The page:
He defines a microplate as “a vessel that replaces test tubes. “It is a plastic plate a half inch high and about the size of your hand divided into lots of little vessels.” “Lots” in this case might be 100 or 1,000 on a single plate. One accessory allows a reader to stack the microplates being analyzed, making what once was a tedious process much more efficient.

BioTek readers and washers run on proprietary software also developed by the company, which makes them difficult to copy. They are visually reminiscent of a computer printer. “What this is about is miniaturizing the kinds of things that go on in a test tube,” Adam adds.

In that test tube can be samples such as those tested by professor of pathology Nicholas Heintz, Ph.D., a research scientist at the UVM College of Medicine department of pathology. “A lot of what they sell is to companies testing various pharmaceutical compounds,” he says. “We do cancer biology where we’re looking at new candidate chemotherapeutic drugs. What we’re trying to do is find agents that have an effect on cancer cells, and if something shows a significant difference, we can find where that difference lies.”

Interestingly, the company’s 20 products do not include the original ones that helped build the business. The shift to microplate technology began in 1981, when BioTek expanded its product line into the molecular realm and introduced its first microplate reader.

“Go back in time about 10 years ago,” says Briar. “We had two businesses. One made biomedical test equipment for calibrating the devices that they hook you up to in hospitals. That was the origin of the company. Then we had a second business, which is the life science tools.

“In 2002, we sold the biomedical business to a company called Fluke that’s owned by Danaher, a very big international. It was a somewhat traumatic event for the company, but it allowed us to focus on one thing, these life science tools, and brought money into the company so that for the first time in its history, the company had a single focus and sufficient capital to pursue our ideas.”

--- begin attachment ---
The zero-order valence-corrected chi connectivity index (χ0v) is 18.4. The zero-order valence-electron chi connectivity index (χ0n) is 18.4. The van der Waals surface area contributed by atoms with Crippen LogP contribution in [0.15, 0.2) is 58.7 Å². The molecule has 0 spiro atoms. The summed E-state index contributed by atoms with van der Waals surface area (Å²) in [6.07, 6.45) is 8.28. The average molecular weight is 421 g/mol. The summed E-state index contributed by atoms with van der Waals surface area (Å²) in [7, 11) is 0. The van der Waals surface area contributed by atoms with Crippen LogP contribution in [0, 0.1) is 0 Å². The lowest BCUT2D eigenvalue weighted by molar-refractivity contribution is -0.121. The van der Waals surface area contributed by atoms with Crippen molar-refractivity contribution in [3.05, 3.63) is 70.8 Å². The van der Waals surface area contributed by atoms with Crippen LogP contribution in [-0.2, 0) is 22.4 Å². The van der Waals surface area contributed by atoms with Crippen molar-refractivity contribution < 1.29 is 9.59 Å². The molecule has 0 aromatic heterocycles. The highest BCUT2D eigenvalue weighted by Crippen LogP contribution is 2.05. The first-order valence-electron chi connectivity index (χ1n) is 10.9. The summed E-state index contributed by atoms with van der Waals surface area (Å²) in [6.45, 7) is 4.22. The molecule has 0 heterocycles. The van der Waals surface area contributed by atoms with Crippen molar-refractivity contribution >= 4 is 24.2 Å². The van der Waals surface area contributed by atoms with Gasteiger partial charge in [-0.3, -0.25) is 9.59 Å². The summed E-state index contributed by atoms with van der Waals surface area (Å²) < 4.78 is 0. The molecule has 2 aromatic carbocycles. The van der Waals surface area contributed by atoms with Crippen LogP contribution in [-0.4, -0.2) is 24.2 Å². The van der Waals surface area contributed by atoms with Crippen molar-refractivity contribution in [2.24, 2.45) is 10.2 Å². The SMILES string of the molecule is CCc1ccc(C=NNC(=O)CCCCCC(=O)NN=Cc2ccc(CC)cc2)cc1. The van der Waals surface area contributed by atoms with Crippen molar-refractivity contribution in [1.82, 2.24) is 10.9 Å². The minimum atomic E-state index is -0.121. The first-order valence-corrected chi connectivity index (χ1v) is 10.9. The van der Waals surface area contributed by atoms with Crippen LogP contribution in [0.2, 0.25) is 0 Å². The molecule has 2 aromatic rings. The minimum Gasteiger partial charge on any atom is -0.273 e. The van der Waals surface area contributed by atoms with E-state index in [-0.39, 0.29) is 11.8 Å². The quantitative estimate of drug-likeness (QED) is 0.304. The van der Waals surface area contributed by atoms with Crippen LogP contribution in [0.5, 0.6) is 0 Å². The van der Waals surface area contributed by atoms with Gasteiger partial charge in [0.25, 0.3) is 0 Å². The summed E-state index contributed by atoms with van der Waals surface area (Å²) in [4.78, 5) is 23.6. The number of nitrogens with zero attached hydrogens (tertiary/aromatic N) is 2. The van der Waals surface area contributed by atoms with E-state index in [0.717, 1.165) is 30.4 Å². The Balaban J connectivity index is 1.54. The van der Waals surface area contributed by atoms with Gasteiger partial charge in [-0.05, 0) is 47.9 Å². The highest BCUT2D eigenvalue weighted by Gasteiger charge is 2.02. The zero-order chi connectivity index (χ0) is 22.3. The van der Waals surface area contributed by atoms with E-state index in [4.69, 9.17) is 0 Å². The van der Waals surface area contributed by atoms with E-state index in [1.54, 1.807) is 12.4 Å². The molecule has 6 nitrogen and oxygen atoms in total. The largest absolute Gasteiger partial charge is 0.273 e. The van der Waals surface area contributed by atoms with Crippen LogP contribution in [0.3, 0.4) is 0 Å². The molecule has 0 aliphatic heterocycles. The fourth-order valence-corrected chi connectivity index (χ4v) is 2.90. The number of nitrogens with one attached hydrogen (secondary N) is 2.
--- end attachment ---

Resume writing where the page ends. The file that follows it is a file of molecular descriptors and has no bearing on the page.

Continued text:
In 2002, Briar had been president for barely a year, but, as Steve Mease had written in a 1992 story about the company for our magazine, “BioTek has demonstrated an uncanny ability over the years to be in the right marketplace at the right time.” The imager is another example of getting into the right market at the right time, says Briar.

The company has only about half a dozen competitors, “almost all of them divisions of public companies,” Briar says, adding that staying private allows BioTek to remain agile. “Because we’re not focused on our stock price, we can make decisions in the long-term best interest of our stockholders, employees, and customers — maybe a more enlightened way to run a business.”

BioTek is an award-winning company on many fronts. Last year it was named one of the Best Places to Work in Vermont. The brothers are proud of the company’s benefit package and its record of employee retention. “Turnover is about 3 percent,” says Briar. “We have an open-books policy; our bonuses are all the same. We pay people not to smoke and encourage our employees to do community service. After Irene, we got a bus and drove people around to afflicted areas to help.”

“I think staying in Vermont and building your company in Vermont is something that the Alperts demonstrate every day,” says Betsy Bishop, president of the Vermont Chamber of Commerce. It’s an example, she says, of what seems to be true, especially, of people who have roots here, whether business or personal. “The great Vermont story is once you’ve spent time here, you don’t want to leave.”